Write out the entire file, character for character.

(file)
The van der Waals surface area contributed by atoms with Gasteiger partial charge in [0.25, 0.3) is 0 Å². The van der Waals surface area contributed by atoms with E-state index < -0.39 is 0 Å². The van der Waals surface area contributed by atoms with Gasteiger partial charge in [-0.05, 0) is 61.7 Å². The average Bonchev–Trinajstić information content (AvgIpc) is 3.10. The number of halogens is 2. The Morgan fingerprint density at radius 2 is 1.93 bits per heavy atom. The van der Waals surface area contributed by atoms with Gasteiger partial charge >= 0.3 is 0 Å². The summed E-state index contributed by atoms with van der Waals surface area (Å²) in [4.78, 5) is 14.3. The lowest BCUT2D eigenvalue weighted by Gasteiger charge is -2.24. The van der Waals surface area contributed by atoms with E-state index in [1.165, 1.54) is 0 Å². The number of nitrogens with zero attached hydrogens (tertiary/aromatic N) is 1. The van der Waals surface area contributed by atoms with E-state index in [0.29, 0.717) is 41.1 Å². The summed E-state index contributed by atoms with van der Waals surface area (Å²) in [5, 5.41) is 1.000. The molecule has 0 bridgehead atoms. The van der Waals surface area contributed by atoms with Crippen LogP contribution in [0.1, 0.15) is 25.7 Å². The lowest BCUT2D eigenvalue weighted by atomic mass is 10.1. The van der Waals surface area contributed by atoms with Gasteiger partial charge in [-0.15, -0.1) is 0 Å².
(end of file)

The van der Waals surface area contributed by atoms with Gasteiger partial charge in [0.25, 0.3) is 0 Å². The van der Waals surface area contributed by atoms with E-state index < -0.39 is 0 Å². The van der Waals surface area contributed by atoms with Gasteiger partial charge in [-0.05, 0) is 61.7 Å². The average Bonchev–Trinajstić information content (AvgIpc) is 3.10. The number of halogens is 2. The Morgan fingerprint density at radius 2 is 1.93 bits per heavy atom. The van der Waals surface area contributed by atoms with Gasteiger partial charge >= 0.3 is 0 Å². The summed E-state index contributed by atoms with van der Waals surface area (Å²) in [4.78, 5) is 14.3. The lowest BCUT2D eigenvalue weighted by Gasteiger charge is -2.24. The van der Waals surface area contributed by atoms with E-state index in [1.165, 1.54) is 0 Å². The number of nitrogens with zero attached hydrogens (tertiary/aromatic N) is 1. The van der Waals surface area contributed by atoms with E-state index in [0.29, 0.717) is 41.1 Å². The summed E-state index contributed by atoms with van der Waals surface area (Å²) in [5, 5.41) is 1.000. The molecule has 0 bridgehead atoms. The van der Waals surface area contributed by atoms with Crippen LogP contribution in [0.1, 0.15) is 25.7 Å². The lowest BCUT2D eigenvalue weighted by atomic mass is 10.1. The van der Waals surface area contributed by atoms with Gasteiger partial charge in [-0.15, -0.1) is 0 Å².